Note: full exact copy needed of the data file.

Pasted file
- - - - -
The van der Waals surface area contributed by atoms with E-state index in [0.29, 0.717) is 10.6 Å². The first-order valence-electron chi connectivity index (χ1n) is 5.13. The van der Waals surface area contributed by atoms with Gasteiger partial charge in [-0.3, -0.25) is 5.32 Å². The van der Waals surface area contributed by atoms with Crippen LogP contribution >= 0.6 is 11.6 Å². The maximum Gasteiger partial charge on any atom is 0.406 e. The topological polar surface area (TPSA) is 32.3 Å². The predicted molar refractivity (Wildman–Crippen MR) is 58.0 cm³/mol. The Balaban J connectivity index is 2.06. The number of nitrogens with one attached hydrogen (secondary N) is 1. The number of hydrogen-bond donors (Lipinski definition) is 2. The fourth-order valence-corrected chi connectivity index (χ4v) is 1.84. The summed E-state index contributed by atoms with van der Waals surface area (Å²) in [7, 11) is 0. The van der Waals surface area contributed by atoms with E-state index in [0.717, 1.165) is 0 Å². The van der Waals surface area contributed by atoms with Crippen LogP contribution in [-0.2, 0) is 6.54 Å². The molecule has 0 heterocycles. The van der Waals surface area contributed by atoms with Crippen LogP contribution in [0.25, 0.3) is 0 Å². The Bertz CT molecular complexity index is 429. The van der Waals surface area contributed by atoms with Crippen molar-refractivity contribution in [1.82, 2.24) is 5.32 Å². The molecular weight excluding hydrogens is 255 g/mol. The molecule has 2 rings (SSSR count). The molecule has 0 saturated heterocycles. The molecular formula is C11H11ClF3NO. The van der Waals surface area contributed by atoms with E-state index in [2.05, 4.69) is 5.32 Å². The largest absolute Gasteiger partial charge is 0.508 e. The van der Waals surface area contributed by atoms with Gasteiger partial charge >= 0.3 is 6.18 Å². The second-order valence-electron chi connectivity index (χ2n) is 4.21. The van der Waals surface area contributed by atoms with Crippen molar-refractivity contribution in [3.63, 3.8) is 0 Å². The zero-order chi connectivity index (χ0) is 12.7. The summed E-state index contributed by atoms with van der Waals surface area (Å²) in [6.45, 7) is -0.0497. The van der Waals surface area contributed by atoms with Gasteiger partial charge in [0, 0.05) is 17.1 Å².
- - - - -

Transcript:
The van der Waals surface area contributed by atoms with E-state index in [0.29, 0.717) is 10.6 Å². The first-order valence-electron chi connectivity index (χ1n) is 5.13. The van der Waals surface area contributed by atoms with Gasteiger partial charge in [-0.3, -0.25) is 5.32 Å². The van der Waals surface area contributed by atoms with Crippen LogP contribution >= 0.6 is 11.6 Å². The maximum Gasteiger partial charge on any atom is 0.406 e. The topological polar surface area (TPSA) is 32.3 Å². The predicted molar refractivity (Wildman–Crippen MR) is 58.0 cm³/mol. The Balaban J connectivity index is 2.06. The number of nitrogens with one attached hydrogen (secondary N) is 1. The number of hydrogen-bond donors (Lipinski definition) is 2. The fourth-order valence-corrected chi connectivity index (χ4v) is 1.84. The summed E-state index contributed by atoms with van der Waals surface area (Å²) in [7, 11) is 0. The van der Waals surface area contributed by atoms with E-state index in [0.717, 1.165) is 0 Å². The van der Waals surface area contributed by atoms with Crippen LogP contribution in [-0.2, 0) is 6.54 Å². The molecule has 0 heterocycles. The van der Waals surface area contributed by atoms with Crippen LogP contribution in [0.25, 0.3) is 0 Å². The Bertz CT molecular complexity index is 429. The van der Waals surface area contributed by atoms with Crippen molar-refractivity contribution in [1.82, 2.24) is 5.32 Å². The molecular weight excluding hydrogens is 255 g/mol. The molecule has 2 rings (SSSR count). The molecule has 0 saturated heterocycles. The molecular formula is C11H11ClF3NO. The van der Waals surface area contributed by atoms with E-state index in [2.05, 4.69) is 5.32 Å². The largest absolute Gasteiger partial charge is 0.508 e. The van der Waals surface area contributed by atoms with Gasteiger partial charge >= 0.3 is 6.18 Å². The second-order valence-electron chi connectivity index (χ2n) is 4.21. The van der Waals surface area contributed by atoms with Crippen molar-refractivity contribution in [3.63, 3.8) is 0 Å². The zero-order chi connectivity index (χ0) is 12.7. The summed E-state index contributed by atoms with van der Waals surface area (Å²) in [6.45, 7) is -0.0497. The van der Waals surface area contributed by atoms with Gasteiger partial charge in [0, 0.05) is 17.1 Å².